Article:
Buy some advil for your trip, here!

So in the end, what worked for me?

Honestly, I did just about all of these things and I only suffered from mild insomnia and running out of breath. So I can’t tell you which remedy worked best. I believe that the more remedies you have on your side, the better! Plus, most of these remedies have additional benefits outside of curing altitude sickness so it doesn’t hurt to try them all!

Based on my lifestyle and comparing my results with Kevin, it seems like the most effective treatments were the adaptogenic herbs, CoQ10, eating healthy and the chlorophyll drops. The rest seem like they only helped a little or were placebo effects. 

Do you have any hacks to avoid altitude sickness in Peru? What do you do to prevent altitude sickness?

*Some of the links listed above are affiliate links. These help support this blog so that I can keep writing for you wonderful people. Clicking them helps me with no additional cost to you! As always, ideas and opinions expressed are entirely my own.

2 comments on “Everything You Need to Know About Avoiding Altitude Sickness in Peru”

  1. Hello Sebrin!
    Great article and just what I was looking for! We will be going to Ecuador and I have been looking for a way to preventively address any potential altitude issues.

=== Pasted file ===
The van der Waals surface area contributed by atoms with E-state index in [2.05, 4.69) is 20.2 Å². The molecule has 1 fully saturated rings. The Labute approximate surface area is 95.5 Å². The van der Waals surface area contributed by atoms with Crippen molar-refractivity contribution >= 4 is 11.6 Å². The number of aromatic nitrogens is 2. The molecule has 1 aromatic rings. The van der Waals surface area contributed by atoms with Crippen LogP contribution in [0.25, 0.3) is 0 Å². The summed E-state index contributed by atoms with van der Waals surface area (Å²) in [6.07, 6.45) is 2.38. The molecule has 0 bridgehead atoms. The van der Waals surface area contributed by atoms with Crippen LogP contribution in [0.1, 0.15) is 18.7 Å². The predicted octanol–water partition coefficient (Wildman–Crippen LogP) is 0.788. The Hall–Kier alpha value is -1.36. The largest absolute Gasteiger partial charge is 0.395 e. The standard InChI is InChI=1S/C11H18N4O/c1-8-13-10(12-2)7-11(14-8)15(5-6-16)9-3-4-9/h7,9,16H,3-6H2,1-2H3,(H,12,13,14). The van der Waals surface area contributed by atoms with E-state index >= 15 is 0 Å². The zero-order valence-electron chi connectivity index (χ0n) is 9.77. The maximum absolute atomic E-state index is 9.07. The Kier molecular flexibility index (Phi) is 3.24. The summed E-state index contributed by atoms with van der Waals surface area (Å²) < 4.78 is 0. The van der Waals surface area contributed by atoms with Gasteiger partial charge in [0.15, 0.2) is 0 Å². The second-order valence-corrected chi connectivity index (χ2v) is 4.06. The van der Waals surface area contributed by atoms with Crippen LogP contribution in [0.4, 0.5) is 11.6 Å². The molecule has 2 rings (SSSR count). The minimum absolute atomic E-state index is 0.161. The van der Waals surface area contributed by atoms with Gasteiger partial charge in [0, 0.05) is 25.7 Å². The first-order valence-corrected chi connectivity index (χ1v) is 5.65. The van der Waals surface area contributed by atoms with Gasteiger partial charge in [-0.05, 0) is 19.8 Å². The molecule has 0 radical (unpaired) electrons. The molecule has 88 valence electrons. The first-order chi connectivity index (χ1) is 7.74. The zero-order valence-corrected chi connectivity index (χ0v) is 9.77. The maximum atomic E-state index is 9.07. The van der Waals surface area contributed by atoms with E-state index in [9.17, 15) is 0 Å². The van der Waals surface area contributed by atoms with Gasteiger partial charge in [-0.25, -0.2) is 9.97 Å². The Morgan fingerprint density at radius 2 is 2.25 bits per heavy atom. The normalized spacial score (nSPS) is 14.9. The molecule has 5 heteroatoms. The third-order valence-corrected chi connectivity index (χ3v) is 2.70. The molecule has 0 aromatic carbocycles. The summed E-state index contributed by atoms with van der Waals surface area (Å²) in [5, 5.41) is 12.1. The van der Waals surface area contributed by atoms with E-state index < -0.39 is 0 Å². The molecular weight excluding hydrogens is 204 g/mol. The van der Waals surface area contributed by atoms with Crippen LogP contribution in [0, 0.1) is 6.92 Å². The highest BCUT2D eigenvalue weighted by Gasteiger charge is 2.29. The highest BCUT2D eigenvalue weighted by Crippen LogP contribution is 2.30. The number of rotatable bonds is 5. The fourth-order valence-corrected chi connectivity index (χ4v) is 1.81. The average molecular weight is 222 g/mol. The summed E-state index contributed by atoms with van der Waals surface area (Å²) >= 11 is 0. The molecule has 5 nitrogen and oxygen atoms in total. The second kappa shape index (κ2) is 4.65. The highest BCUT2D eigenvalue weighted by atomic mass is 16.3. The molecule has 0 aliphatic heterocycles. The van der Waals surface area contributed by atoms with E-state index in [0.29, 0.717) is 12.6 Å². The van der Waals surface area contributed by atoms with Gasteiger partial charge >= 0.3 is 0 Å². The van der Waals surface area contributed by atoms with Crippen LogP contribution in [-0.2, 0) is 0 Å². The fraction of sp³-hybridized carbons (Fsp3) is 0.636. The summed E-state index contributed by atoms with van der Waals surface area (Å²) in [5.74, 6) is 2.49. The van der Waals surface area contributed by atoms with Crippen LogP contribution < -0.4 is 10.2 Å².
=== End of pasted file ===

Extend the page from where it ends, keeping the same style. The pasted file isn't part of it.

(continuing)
Can you tell me quantity and how you took all of the items? You stated
    15-30 drops of the chlorophyll in 8 oz of water and the coca tea is obvious, but I’m wondering about all the other items? And did you take it at the beginning of the day or at the end of the day?
    Also, I have heard the Ginko Biloba extract and Vit C supplements are also good to take, any thoughts?
    Thanks

    1. Hey Tammy thanks for reading! Most of the servings are on the bags. The cordyceps and reishi are about 1 teaspoon per serving, 2 servings a day. Maca is 1.5 teaspoons. But I would do a little research if you’re new to it. You might want to start with .5 teaspoon a few times a day. Everyone’s bodies are different and I don’t wanna steer you the wrong way 🙂 Hope it all helps for your trip to Ecuador!